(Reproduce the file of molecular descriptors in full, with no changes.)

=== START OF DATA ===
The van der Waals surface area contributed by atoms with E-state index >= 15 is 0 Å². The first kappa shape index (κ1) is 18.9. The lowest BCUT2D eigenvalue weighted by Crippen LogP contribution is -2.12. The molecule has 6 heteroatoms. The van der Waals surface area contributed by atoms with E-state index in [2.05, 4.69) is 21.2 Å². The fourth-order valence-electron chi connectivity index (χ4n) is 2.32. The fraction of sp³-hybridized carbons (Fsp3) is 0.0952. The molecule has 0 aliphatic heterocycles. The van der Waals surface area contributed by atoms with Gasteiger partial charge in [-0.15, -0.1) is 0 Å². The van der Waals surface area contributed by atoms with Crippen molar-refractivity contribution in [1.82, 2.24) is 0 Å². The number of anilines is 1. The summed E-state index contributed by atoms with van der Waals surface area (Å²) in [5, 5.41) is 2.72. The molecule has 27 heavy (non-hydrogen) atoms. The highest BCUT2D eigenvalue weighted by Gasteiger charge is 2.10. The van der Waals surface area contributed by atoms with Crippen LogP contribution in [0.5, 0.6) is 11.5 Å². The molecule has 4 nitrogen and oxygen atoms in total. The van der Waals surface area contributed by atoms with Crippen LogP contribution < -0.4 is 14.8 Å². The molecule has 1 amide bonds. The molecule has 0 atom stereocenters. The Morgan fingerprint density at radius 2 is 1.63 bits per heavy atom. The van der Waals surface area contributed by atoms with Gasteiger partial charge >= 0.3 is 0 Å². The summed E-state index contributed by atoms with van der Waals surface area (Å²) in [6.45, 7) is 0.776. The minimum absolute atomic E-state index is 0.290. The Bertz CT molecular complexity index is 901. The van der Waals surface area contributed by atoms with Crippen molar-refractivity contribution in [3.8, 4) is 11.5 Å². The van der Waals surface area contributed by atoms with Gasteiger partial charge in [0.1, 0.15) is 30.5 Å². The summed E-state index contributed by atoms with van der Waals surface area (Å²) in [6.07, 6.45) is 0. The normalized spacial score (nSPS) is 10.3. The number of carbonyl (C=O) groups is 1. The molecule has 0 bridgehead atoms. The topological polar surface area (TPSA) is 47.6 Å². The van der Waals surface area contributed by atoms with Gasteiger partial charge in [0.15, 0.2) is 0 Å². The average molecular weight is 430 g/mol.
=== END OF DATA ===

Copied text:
The van der Waals surface area contributed by atoms with E-state index >= 15 is 0 Å². The first kappa shape index (κ1) is 18.9. The lowest BCUT2D eigenvalue weighted by Crippen LogP contribution is -2.12. The molecule has 6 heteroatoms. The van der Waals surface area contributed by atoms with E-state index in [2.05, 4.69) is 21.2 Å². The fourth-order valence-electron chi connectivity index (χ4n) is 2.32. The fraction of sp³-hybridized carbons (Fsp3) is 0.0952. The molecule has 0 aliphatic heterocycles. The van der Waals surface area contributed by atoms with Gasteiger partial charge in [-0.15, -0.1) is 0 Å². The van der Waals surface area contributed by atoms with Crippen molar-refractivity contribution in [1.82, 2.24) is 0 Å². The number of anilines is 1. The summed E-state index contributed by atoms with van der Waals surface area (Å²) in [5, 5.41) is 2.72. The molecule has 27 heavy (non-hydrogen) atoms. The highest BCUT2D eigenvalue weighted by Gasteiger charge is 2.10. The van der Waals surface area contributed by atoms with Crippen LogP contribution in [0.5, 0.6) is 11.5 Å². The molecule has 4 nitrogen and oxygen atoms in total. The van der Waals surface area contributed by atoms with Crippen LogP contribution < -0.4 is 14.8 Å². The molecule has 1 amide bonds. The molecule has 0 atom stereocenters. The Morgan fingerprint density at radius 2 is 1.63 bits per heavy atom. The van der Waals surface area contributed by atoms with Gasteiger partial charge >= 0.3 is 0 Å². The summed E-state index contributed by atoms with van der Waals surface area (Å²) in [6.45, 7) is 0.776. The minimum absolute atomic E-state index is 0.290. The Bertz CT molecular complexity index is 901. The van der Waals surface area contributed by atoms with Crippen molar-refractivity contribution in [3.8, 4) is 11.5 Å². The van der Waals surface area contributed by atoms with Gasteiger partial charge in [0.1, 0.15) is 30.5 Å². The summed E-state index contributed by atoms with van der Waals surface area (Å²) in [6.07, 6.45) is 0. The normalized spacial score (nSPS) is 10.3. The number of carbonyl (C=O) groups is 1. The molecule has 0 bridgehead atoms. The topological polar surface area (TPSA) is 47.6 Å². The van der Waals surface area contributed by atoms with Gasteiger partial charge in [0.15, 0.2) is 0 Å². The average molecular weight is 430 g/mol.